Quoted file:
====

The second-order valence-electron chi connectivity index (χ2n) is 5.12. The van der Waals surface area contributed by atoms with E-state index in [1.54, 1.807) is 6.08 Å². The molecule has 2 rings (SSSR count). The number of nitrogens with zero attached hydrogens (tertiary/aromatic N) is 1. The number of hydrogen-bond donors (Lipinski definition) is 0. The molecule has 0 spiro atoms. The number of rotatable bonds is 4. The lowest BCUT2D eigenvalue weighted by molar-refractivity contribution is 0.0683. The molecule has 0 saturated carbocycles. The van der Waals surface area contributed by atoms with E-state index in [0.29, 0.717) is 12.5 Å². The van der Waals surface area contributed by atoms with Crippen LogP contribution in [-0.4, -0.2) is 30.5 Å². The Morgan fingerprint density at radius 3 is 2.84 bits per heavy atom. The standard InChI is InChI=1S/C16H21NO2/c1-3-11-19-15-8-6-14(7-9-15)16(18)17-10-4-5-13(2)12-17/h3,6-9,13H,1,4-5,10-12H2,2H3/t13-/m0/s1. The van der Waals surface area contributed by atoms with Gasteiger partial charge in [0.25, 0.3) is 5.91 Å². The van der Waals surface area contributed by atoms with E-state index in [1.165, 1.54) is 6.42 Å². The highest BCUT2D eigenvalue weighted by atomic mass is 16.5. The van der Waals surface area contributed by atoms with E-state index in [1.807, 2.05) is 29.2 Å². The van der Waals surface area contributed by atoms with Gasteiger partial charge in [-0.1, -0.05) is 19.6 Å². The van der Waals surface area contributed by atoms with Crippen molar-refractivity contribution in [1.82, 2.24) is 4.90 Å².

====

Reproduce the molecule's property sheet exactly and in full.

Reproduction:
The second-order valence-electron chi connectivity index (χ2n) is 5.12. The van der Waals surface area contributed by atoms with E-state index in [1.54, 1.807) is 6.08 Å². The molecule has 2 rings (SSSR count). The number of nitrogens with zero attached hydrogens (tertiary/aromatic N) is 1. The number of hydrogen-bond donors (Lipinski definition) is 0. The molecule has 0 spiro atoms. The number of rotatable bonds is 4. The lowest BCUT2D eigenvalue weighted by molar-refractivity contribution is 0.0683. The molecule has 0 saturated carbocycles. The van der Waals surface area contributed by atoms with E-state index in [0.29, 0.717) is 12.5 Å². The van der Waals surface area contributed by atoms with Crippen LogP contribution in [-0.4, -0.2) is 30.5 Å². The Morgan fingerprint density at radius 3 is 2.84 bits per heavy atom. The standard InChI is InChI=1S/C16H21NO2/c1-3-11-19-15-8-6-14(7-9-15)16(18)17-10-4-5-13(2)12-17/h3,6-9,13H,1,4-5,10-12H2,2H3/t13-/m0/s1. The van der Waals surface area contributed by atoms with Gasteiger partial charge in [0.25, 0.3) is 5.91 Å². The van der Waals surface area contributed by atoms with E-state index in [1.165, 1.54) is 6.42 Å². The highest BCUT2D eigenvalue weighted by atomic mass is 16.5. The van der Waals surface area contributed by atoms with E-state index in [1.807, 2.05) is 29.2 Å². The van der Waals surface area contributed by atoms with Gasteiger partial charge in [-0.1, -0.05) is 19.6 Å². The van der Waals surface area contributed by atoms with Crippen molar-refractivity contribution in [1.82, 2.24) is 4.90 Å².